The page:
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Looking for a crappy pseudo-zombie horror flick to your 'Bad Movie Day' roster? Boy, have we got a title for you....
Anchor Bay / 82 Minutes / 2010 / Unrated / Street Date: April 10, 2012
What is fascinatingly laughable about The Terror Experiment is that it seems like it really shouldn't be able to fuck things up so badly. Not a lot of viewers give low-rent horror fare much credence anyway, so a Quarantine-esque paranoid thriller with C-level actors and an apparently miniscule budget might not necessarily garner up a bunch of viewer accolade in any major capacity, but this one is hypnotically awful in every way.
And it's not a 'so bad it's good' camp reversal. The Terror Experiment attempts to throw a post-9/11 anthrax scare wrench into an almost 12 Angry Men sort of constrained physical space in order to let the rising terror of its characters inform the very basis of the fear at its center, but forgets to actually act on such intentions. One gets the impression that director George Mendeluk wants things to work here, but they simply do not.
It goes a little something like this. A skyscraper in Lafayette, LA is hit with an explosion. This blast unleashes a deadly chemical to the inhabitants of said structure, a gas that forces those who encounter it to amplify human instinct in an odd way. Basically, once this thing hits your medulla oblongata, you're a living zombie hellbent on violence and death to others. And to complicate things, this gassy awfulness is heavy, so instead of evaporating up into the atmosphere, it travels downward, so as our protagonist, Cale (Jason London) preps for the substance's arrival upstairs, those poor suckers on the ground floor have already gone insane in this kill-crazy fog.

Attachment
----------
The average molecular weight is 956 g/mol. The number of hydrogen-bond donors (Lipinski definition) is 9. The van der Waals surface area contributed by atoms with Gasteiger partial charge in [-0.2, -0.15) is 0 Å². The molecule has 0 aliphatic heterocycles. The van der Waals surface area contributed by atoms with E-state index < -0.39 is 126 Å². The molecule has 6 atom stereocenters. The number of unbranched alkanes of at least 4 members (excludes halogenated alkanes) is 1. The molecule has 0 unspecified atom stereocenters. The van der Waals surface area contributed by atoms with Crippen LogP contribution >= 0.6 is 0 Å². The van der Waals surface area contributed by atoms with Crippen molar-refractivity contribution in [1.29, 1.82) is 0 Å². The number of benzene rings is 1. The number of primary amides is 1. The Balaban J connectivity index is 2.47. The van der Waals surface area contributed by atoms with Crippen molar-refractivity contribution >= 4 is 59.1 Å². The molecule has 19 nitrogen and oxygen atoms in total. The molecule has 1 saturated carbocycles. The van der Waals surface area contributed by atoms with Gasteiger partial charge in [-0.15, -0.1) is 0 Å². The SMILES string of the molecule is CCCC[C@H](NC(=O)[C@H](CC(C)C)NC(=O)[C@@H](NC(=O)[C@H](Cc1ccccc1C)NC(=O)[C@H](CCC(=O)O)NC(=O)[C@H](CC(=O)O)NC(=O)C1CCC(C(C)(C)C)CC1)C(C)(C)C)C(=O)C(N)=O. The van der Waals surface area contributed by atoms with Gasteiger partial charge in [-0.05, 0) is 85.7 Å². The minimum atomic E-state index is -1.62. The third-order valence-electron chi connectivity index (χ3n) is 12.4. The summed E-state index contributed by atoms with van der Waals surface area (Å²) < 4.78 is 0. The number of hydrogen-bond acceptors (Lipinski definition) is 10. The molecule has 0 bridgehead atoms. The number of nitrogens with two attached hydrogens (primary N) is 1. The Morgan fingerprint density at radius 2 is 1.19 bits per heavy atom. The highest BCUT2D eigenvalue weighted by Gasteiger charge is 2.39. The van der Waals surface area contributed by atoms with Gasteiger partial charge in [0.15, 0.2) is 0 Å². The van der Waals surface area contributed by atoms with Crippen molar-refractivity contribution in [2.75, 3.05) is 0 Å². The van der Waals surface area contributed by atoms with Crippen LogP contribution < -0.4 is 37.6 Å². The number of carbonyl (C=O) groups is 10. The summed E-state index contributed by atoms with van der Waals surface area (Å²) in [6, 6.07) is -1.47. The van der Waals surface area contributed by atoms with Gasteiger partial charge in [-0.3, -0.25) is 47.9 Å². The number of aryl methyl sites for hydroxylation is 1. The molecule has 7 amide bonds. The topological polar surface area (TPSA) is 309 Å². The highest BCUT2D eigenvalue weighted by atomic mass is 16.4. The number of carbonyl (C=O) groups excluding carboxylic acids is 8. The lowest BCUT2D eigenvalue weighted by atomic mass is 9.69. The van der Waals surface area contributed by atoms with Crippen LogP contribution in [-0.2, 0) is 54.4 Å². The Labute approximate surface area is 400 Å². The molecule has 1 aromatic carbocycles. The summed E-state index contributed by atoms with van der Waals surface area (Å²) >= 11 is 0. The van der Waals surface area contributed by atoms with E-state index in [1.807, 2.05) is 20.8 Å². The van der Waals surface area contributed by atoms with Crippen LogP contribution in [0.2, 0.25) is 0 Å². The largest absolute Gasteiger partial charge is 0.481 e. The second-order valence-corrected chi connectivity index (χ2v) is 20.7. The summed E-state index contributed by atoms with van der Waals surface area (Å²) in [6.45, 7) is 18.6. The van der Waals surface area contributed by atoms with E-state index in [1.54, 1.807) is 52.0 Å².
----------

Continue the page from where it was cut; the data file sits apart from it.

Suspension of disbelief is key in films like The Terror Experiment, and I'm all for a good zombie flick - especially one where geeky tech support dudes like Cale get to be leading men - but from its onset, this limp thriller is laughably unconvincing. Technically, Mendeluk and his crew make somewhat of a gallant effort making The Terror Experiment a heady thriller (their decision to have the attack on the skyscraper tie back to the government provides a solid conspiratorial tack), but the end result misses the mark. You don't root for or against the poor suckers suffering in The Terror Experiment: you wonder how much longer you can stand to not hit the eject button.